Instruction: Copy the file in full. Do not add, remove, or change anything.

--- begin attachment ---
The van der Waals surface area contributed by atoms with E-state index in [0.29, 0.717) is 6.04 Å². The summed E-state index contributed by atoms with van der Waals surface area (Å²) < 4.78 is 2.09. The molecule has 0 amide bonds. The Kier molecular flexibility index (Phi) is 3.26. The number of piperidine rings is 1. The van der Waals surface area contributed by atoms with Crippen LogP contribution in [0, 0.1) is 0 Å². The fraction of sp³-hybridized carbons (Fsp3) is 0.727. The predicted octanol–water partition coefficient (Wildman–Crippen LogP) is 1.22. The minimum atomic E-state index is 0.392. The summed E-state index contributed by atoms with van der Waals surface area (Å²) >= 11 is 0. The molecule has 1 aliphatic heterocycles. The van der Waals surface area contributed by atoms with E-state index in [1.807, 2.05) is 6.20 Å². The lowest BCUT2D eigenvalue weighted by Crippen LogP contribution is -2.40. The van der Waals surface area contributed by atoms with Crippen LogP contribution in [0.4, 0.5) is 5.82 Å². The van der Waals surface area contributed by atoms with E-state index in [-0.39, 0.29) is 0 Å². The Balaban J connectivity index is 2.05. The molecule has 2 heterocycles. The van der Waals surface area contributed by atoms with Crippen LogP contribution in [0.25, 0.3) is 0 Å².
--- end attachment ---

The van der Waals surface area contributed by atoms with E-state index in [0.29, 0.717) is 6.04 Å². The summed E-state index contributed by atoms with van der Waals surface area (Å²) < 4.78 is 2.09. The molecule has 0 amide bonds. The Kier molecular flexibility index (Phi) is 3.26. The number of piperidine rings is 1. The van der Waals surface area contributed by atoms with Crippen LogP contribution in [0, 0.1) is 0 Å². The fraction of sp³-hybridized carbons (Fsp3) is 0.727. The predicted octanol–water partition coefficient (Wildman–Crippen LogP) is 1.22. The minimum atomic E-state index is 0.392. The summed E-state index contributed by atoms with van der Waals surface area (Å²) >= 11 is 0. The molecule has 1 aliphatic heterocycles. The van der Waals surface area contributed by atoms with E-state index in [1.807, 2.05) is 6.20 Å². The lowest BCUT2D eigenvalue weighted by Crippen LogP contribution is -2.40. The van der Waals surface area contributed by atoms with Crippen LogP contribution in [0.4, 0.5) is 5.82 Å². The van der Waals surface area contributed by atoms with E-state index in [-0.39, 0.29) is 0 Å². The Balaban J connectivity index is 2.05. The molecule has 2 heterocycles. The van der Waals surface area contributed by atoms with Crippen LogP contribution in [0.25, 0.3) is 0 Å².